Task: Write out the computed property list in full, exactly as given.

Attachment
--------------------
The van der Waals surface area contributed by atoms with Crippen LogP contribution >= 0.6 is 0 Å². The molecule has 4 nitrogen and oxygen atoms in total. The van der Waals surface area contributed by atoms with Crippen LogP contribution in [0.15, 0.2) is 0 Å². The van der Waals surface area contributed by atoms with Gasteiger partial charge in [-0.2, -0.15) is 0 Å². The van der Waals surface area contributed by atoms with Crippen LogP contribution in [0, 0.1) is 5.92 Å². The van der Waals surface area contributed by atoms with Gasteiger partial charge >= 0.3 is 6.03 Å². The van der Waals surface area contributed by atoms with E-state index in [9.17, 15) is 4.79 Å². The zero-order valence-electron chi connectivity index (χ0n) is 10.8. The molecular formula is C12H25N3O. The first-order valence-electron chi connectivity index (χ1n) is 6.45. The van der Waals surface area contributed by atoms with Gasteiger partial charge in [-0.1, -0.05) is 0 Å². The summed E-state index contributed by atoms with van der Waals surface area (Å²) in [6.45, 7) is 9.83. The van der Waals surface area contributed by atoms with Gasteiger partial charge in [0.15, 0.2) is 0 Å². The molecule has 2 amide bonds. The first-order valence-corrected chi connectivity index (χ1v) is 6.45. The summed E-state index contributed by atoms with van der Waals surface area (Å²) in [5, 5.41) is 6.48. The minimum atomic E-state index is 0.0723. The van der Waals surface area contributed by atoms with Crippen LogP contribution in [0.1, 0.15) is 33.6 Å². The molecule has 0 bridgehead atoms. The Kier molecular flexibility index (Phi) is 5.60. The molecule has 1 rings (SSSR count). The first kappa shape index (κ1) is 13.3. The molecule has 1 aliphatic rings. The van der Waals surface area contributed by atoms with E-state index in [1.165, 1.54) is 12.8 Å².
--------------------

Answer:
The van der Waals surface area contributed by atoms with Crippen LogP contribution >= 0.6 is 0 Å². The molecule has 4 nitrogen and oxygen atoms in total. The van der Waals surface area contributed by atoms with Crippen LogP contribution in [0.15, 0.2) is 0 Å². The van der Waals surface area contributed by atoms with Gasteiger partial charge in [-0.2, -0.15) is 0 Å². The van der Waals surface area contributed by atoms with Crippen LogP contribution in [0, 0.1) is 5.92 Å². The van der Waals surface area contributed by atoms with Gasteiger partial charge >= 0.3 is 6.03 Å². The van der Waals surface area contributed by atoms with E-state index in [9.17, 15) is 4.79 Å². The zero-order valence-electron chi connectivity index (χ0n) is 10.8. The molecular formula is C12H25N3O. The first-order valence-electron chi connectivity index (χ1n) is 6.45. The van der Waals surface area contributed by atoms with Gasteiger partial charge in [-0.1, -0.05) is 0 Å². The summed E-state index contributed by atoms with van der Waals surface area (Å²) in [6.45, 7) is 9.83. The van der Waals surface area contributed by atoms with Gasteiger partial charge in [0.15, 0.2) is 0 Å². The molecule has 2 amide bonds. The first-order valence-corrected chi connectivity index (χ1v) is 6.45. The summed E-state index contributed by atoms with van der Waals surface area (Å²) in [5, 5.41) is 6.48. The minimum atomic E-state index is 0.0723. The van der Waals surface area contributed by atoms with Crippen LogP contribution in [0.1, 0.15) is 33.6 Å². The molecule has 0 bridgehead atoms. The Kier molecular flexibility index (Phi) is 5.60. The molecule has 1 rings (SSSR count). The first kappa shape index (κ1) is 13.3. The molecule has 1 aliphatic rings. The van der Waals surface area contributed by atoms with E-state index in [1.165, 1.54) is 12.8 Å².